You won’t find any carefully ordered ‘Ten Best/Worst Movies’ lists here. Ranking movies like that has always seemed to me a simplistic folly (apples ain’t oranges). Besides, how do you make such determinations if you haven’t seen every movie released in a given year?
And what are ranked lists like this really worth anyway, unless the critic
a) precisely sets out their assessment criteria, and
b) gives some idea of their movie critic credentials (call me elitist, but I give more cred to an educated opinion than an uneducated one – especially in these days when every second bozo is a self-appointed expert on movies, food, music etc).
Just so ya know, I do not consider myself an expert on movies. However, I like to think I have good taste and an astute critical eye deriving from decades of serious fandom. I have done some formal study of film at teriary level, which gave me a basic knowledge of film history and a taste of practical aspects of filmmaking. I’ve also dabbled in screen writing, co-written a feature movie screenplay that didn’t make it to production, done some freelance editing of client scripts, and have been writing reviews regularly for the last 3 years or so, with arthouse being my main focus.
That said, I am dismissive of categories like ‘indie’ and ‘mainstream’. I’m interested only in quality – that is, whether a film is worth seeing. Big budget, small budget, Hollywood, indie – I don’t care. Just gimme quality!
That brings me to my assessment criteria. It would be horrendously complex if I were to set these out in detail. So, at the risk of short-changing myself, here’s a simple summary of my key considerations when assessing a movie, in rough order of importance:
- Emotional engagement. If a film doesn’t move me, I don’t rate it highly. I’m talking about being roused emotionally, not weeping over my choc bomb, necessarily.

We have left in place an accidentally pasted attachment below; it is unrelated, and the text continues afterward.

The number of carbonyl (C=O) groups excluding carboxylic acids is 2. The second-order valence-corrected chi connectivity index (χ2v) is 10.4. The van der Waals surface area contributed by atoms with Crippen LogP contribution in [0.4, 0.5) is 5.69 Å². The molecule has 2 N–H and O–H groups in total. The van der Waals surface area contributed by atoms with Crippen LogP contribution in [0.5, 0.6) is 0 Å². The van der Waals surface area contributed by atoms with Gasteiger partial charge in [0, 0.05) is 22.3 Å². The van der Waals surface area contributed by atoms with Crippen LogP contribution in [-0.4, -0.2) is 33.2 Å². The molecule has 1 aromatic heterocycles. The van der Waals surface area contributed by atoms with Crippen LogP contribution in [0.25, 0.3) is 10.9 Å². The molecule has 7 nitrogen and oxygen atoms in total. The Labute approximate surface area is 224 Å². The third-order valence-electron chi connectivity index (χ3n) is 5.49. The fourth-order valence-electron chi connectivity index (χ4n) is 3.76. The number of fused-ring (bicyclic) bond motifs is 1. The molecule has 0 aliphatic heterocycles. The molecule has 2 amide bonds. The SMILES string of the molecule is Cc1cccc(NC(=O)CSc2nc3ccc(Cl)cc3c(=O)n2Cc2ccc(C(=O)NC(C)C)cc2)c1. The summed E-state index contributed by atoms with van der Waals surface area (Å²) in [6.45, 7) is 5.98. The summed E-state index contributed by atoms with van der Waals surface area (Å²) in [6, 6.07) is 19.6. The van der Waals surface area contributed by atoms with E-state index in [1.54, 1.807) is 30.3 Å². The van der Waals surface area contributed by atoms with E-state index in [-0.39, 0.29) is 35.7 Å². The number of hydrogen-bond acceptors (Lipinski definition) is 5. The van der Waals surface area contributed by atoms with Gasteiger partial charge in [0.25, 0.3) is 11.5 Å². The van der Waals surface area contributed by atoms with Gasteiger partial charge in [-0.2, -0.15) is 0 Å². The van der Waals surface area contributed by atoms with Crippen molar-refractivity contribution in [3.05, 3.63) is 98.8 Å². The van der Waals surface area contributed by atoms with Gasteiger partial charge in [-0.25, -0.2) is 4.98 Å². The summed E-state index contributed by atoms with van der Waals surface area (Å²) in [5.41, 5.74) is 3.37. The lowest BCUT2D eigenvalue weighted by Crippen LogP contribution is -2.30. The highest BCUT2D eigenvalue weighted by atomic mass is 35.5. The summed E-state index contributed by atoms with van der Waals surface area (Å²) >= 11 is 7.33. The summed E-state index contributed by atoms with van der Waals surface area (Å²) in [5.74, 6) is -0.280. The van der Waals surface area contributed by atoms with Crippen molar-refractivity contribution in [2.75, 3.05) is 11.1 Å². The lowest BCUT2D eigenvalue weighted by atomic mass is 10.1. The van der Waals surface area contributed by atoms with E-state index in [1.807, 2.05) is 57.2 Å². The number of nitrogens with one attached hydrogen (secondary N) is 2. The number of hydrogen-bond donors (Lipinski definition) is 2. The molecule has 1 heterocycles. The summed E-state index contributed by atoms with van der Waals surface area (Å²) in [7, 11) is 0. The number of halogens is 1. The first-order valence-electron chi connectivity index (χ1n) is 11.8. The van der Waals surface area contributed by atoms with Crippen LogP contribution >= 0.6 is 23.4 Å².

- The writing must be tight. Flab is drab. Or worse, irritating.
- Quality dialogue is important. It has to ‘ring true’ while simultaneously performing an appropriate dramatic function (eg: characterisation, exposition, progressing the narrative). And I place a premium on wit.
- The plot has to work. I don’t like logic flaws (and of course, genre and context come into play here).
- Acting performances are crucial, as is casting.
- A movie must have heart. Clever ideas and “originality” aren’t enough. Where there’s no humanity, there’s no interest for me.
- Obviously, elements of craft are important – cinematography, musical score, set design etc.
Awright, now you know more or less where I’m coming from. To business.
The BR Movie Awards for 2011
2011 Movies I Loved (in alphabetical order, linked to my reviews):
Bill Cunningham New York (doco)
Midnight In Paris
Also Terrific (in alphabetical order):
Mrs Carey’s Concert (doco, not reviewed)
My Afternoons With Margueritte (not reviewed)
The Eye Of The Storm (not reviewed)
The Tree Of Life
Waiting for Superman (doco, not reviewed)
127 Hours (not reviewed)
Incendies (not reviewed)
Rabbit Hole (not reviewed)
Crazy, Stupid, Love
Our Idiot Brother
Rio (not reviewed)
I Liked These But Many Folk Didn’t:
Biutiful (not reviewed)
The Skin I Live In (not reviewed)
Agora (not reviewed)
Barney’s Version (not reviewed)
Brighton Rock (not reviewed)
Get Low (not reviewed)
Morning Glory (not reviewed)
No Strings Attached (not reviewed)
Oranges and Sunshine (not reviewed)
Take Shelter (not reviewed)
Tamara Drewe (not reviewed)
The Trip (not reviewed)
Griff The Invisible (not reviewed)
Here I Am (not reviewed)
Higher Ground (not reviewed)
We Need To Talk About Kevin
Dog Of The Year:
Standout Male Performances (alphabetical order):
Bob Adriaens (Snowtown)
Daniel Connors (Toomelah)
James Franco (127 Hours)
Brendan Gleeson (The Guard)
Lucas Pittaway (Snowtown)
Owen Wilson (Midnight In Paris)
Standout Female Performances:
Alexandra Schepisi (The Eye Of The Storm)
Ruth Sheen (Another Year)
Disclaimer: I did not see any of the following movies:
Top 10 Highest Grossing Films In Australia For 2011
1. Harry Potter and the Deathly Hallows: Part 2 – $52.5 million
2. Transformers: Dark of the Moon – $37.3 million
3. The Hangover Part II – $32.6 million
4. The Twilight Saga: Breaking Dawn – Part 1 – $28.5 million
5. Pirates of the Caribbean: On Stranger Tides – $27.2 million
6. Bridesmaids – $27.1 million
7. Fast & Furious 5 – $25.2 million
8. Tangled – $22.2 million
9. Red Dog – $21.4 million
10. Cars 2 – $20.1 million
Other Popular/Highly Rated Movies I Didn’t See
Cave Of Forgotten Dreams
There ya go, then. If you don’t agree, by all means lemme know. Would be good if you could back up your views with some reasons. Always interested in considered opinions on movies, regardless of whether I share them.
Not a bad year for flicks overall. Here’s to 2012!
Previous Annual Awards
The Boomtown Rap Awards For 2010
The Boomtown Rap Awards For 2009
The Boomtown Rap Awards For 2008
The Boomtown Rap Awards For 2007